When people think of massive ships sinking at the turn of the 20th century, their thoughts might first go to the RMS Titanic, forever immortalized by James Cameron’s blockbuster movie, Kate Winslet and Leonardo DiCaprio’s star-making performances and the tin whistle solo from Celine Dion’s “My Heart Will Go On.”
With Dead Wake: The Last Crossing of the Lusitania, author Erik Larson wanted to tell the tale of another sinking ship: the RMS Lusitania, which was torpedoed and sunk by a German U-boat in 1915. Larson said before writing the book, most of his knowledge about the Lusitania was what “everybody kind of knows when they emerge from high school, which is that the Lusitania was sunk. And the thing you’re left with in your mind is that it brought [America] into the war.”
Larson said the sinking is often taught as the World War I equivalent of the Pearl Harbor attacks, which he says isn’t quite correct.
“It was two full years before America got into World War I, which really surprised me,” Larson said.
Larson will speak about his work on Dead Wake as part of the morning lecture series for Week Six, the theme of which is “Vanishing.” His presentation will be at 10:45 a.m. today in the Amphitheater. Larson’s book is one of two Chautauqua Literary and Scientific Circle selections for Week Six, along with Héctor Tobar’s Deep Down Dark: The Untold Stories of 33 Men Buried in a Chilean Mine, and the Miracle That Set Them Free.
Sherra Babcock, vice president and Emily and Richard Smucker Chair for Education, said she received an advance copy of Dead Wake and was initially considering it as an option for 2016’s programming. When “Vanishing” became the Week Six lecture theme, it became clear to her the novel would be a great fit for the 2015 season. She said Larson’s book has two ties to the theme of the week, one obvious and one not so obvious.
“Certainly, the Lusitania — it just sank,” Babcock said. “But in reading the book, there’s such a strong theme of the vanishing rules of warfare that we thought would be a wonderful lecture for the week.”
One of those vanishing rules was the notion that civilians were generally off-limits in times of war, Larson said. The attack on the Lusitania changed that in an irrevocable way.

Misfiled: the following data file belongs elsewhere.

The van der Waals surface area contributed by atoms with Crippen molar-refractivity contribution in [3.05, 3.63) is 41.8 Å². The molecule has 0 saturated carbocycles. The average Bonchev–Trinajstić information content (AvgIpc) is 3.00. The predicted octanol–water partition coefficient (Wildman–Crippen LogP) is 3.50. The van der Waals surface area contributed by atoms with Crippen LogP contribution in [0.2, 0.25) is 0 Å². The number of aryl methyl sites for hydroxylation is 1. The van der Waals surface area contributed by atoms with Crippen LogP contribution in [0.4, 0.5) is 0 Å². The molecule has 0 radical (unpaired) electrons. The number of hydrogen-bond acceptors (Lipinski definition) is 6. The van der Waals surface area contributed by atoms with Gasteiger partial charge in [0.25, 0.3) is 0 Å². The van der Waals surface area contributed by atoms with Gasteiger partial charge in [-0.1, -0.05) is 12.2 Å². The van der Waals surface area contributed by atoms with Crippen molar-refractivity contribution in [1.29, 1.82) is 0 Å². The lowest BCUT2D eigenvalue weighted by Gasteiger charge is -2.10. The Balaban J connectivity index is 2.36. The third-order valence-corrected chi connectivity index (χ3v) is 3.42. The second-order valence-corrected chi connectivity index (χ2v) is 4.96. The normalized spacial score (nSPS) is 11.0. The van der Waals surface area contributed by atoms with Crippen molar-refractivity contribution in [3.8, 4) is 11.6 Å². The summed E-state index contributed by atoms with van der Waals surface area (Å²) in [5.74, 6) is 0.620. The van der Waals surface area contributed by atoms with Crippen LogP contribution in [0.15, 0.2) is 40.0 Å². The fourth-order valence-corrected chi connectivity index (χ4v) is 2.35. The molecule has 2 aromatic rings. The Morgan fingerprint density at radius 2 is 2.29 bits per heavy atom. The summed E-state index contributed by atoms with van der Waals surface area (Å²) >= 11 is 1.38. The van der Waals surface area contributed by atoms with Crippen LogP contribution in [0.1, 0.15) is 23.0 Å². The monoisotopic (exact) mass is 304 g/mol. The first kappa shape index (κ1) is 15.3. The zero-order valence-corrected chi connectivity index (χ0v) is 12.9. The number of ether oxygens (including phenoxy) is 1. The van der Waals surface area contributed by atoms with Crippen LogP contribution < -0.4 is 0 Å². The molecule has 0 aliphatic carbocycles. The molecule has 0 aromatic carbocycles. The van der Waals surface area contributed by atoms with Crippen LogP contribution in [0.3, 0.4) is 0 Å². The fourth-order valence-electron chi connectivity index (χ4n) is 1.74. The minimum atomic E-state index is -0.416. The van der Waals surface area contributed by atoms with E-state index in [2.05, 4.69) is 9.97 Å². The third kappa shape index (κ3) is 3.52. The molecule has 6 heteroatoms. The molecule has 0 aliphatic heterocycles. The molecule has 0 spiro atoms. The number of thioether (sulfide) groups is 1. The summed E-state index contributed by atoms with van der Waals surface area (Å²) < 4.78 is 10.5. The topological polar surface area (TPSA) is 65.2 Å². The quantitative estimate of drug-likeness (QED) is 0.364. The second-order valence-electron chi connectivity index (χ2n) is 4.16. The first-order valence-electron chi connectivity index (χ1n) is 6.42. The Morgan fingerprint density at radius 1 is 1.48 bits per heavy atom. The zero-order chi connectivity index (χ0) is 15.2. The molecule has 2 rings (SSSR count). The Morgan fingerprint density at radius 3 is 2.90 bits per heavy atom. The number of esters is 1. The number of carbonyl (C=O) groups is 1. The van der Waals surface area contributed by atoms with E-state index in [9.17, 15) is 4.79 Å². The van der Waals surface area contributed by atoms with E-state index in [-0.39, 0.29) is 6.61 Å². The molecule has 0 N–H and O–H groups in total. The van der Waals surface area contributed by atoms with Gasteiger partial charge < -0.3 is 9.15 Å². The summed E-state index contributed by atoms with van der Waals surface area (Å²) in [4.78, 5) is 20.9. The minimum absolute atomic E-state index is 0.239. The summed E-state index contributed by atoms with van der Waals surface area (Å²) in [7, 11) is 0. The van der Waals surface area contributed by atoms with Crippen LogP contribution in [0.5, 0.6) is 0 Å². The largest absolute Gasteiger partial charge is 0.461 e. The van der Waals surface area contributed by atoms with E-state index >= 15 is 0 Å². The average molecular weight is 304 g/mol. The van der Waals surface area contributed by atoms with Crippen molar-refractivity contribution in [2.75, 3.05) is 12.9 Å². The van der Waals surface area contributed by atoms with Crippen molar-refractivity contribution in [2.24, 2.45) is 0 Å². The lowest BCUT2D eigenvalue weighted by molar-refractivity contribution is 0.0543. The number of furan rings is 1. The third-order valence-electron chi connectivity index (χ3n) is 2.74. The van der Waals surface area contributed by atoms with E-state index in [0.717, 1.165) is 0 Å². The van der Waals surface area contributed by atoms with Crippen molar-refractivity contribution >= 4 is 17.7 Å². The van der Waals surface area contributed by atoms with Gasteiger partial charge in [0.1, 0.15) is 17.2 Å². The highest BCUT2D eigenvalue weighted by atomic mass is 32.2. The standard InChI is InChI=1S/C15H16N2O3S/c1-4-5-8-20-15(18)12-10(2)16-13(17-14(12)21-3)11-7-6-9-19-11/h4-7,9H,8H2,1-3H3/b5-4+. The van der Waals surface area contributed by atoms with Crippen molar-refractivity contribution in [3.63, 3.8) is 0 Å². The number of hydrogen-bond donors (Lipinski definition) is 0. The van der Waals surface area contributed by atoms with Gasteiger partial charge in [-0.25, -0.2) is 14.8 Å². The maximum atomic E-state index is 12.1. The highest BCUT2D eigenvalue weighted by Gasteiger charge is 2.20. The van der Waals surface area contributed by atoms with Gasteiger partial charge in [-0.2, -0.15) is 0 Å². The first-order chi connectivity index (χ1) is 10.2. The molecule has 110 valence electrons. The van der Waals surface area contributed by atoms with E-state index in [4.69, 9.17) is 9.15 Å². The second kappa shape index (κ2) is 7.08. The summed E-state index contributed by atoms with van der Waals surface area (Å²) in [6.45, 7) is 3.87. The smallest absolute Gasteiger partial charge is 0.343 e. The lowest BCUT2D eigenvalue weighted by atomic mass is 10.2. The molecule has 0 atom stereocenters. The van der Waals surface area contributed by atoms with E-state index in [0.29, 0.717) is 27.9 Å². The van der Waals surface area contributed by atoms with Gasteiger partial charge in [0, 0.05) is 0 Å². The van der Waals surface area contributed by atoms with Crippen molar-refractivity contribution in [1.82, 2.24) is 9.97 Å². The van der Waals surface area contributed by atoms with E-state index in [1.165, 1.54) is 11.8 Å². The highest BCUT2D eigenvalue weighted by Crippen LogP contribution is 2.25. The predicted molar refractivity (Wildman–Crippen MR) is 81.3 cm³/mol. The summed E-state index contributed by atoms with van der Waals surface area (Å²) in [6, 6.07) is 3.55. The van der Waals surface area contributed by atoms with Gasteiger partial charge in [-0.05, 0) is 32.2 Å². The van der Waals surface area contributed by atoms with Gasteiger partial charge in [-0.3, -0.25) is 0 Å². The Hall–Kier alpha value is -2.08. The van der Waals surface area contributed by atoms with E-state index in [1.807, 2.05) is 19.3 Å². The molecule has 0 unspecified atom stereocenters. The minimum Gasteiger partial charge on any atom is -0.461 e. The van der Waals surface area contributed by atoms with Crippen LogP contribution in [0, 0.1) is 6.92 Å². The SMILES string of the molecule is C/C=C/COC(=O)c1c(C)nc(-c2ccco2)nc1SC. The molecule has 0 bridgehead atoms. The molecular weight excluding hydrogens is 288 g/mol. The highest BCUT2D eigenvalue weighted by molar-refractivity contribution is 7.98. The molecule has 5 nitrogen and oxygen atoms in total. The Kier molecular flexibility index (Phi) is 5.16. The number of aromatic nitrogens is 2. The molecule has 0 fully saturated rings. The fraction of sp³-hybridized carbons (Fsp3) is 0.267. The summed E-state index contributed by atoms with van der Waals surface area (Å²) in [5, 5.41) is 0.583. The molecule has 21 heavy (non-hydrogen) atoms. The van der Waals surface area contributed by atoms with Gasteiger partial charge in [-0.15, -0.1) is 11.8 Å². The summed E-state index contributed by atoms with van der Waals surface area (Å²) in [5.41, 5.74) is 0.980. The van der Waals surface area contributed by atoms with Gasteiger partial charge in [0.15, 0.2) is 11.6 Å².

“The sinking of the ship also represented the passing of a certain gentlemanly way of maritime warfare,” Larson said. “This really marked the official, undeniable end of the old ways of doing maritime warfare where civilian ships were treated with care and civilian casualties were avoided at all costs.”
Another vanishing, Larson said, was the “sense of confidence in man’s creations” — one that had existed for centuries.
“There’s the fading of a certain confidence, a belief in the power of invention and energy,” Larson said. “The ship was thought to be too big and too fast for any submarine to catch.”
Larson said, besides pursuing his own interest in maritime history and warfare, the research he did for Dead Wake offered him a chance to delve into uncharted territory with his storytelling. He said the amount of high-quality historical material that existed for him to work with — such as the submarine captain’s war log — gave him the opportunity to create dual narratives set on the same fateful path.
“Right away, as soon as I knew that existed, I realized the structure of the story was going to be the convergence of the submarine and ship,” Larson said. “And that was a lot of fun to build.”
Peg Snyder, manager of the CLSC Veranda, said she liked that the dual narratives provided a more sympathetic look into the minds of those usually considered as the “enemy” in this particular piece of history.
“He just brings them together on this collision course, and it was really interesting to learn the other side and what those men in the submarine went through,” Snyder said. “You really didn’t think of them as the enemy — they were in this by circumstance, and they had to do it.”
Jeff Miller, CLSC activities coordinator, said Larson’s skill as a storyteller and as a speaker made him a great choice as a morning lecturer. Larson previously visited Chautauqua Institution in 2011 to discuss In the Garden of Beasts as part of the CLSC Roundtable.
“I’ve done this for a while, so I’ve dealt with 100, 150 authors,” Miller said. “Not every author is interested or has the ability to get in front of an audience and tell the story in that way. And Erik Larson is very good at that, too.”
Larson said he was thrilled to be invited back to speak at Chautauqua, this time taking the Amp stage rather than the lectern in the Hall of Philosophy.
“It’s like summer camp for eggheads,” Larson said. “It’s a lot of fun to be with such a literary crowd.”
Larson said he’ll talk about how a project like Dead Wake comes along, and why he decided to pursue it.
“It offered me an opportunity to do something that was brand new for me, which was to really infuse a true nonfiction account with suspense — to really, literally, put on my Alfred Hitchcock hat and tell this true story in a way that was as compelling, I hope, for readers as it was for those involved,” Larson said.
According to Babcock, it’s Larson’s masterful merging of the historical with the literary and personal that makes his works so compelling, and she’s excited to hear him speak on that topic.
“He really immerses himself — you can really tell by his books that he does,” she said. “And he brings history alive with these moments. He’s very well-researched and very well-documented in the macro picture, but he tells a micro story in the context of that larger picture. And for people who like to read, for people who like history, his writing is just wonderful.”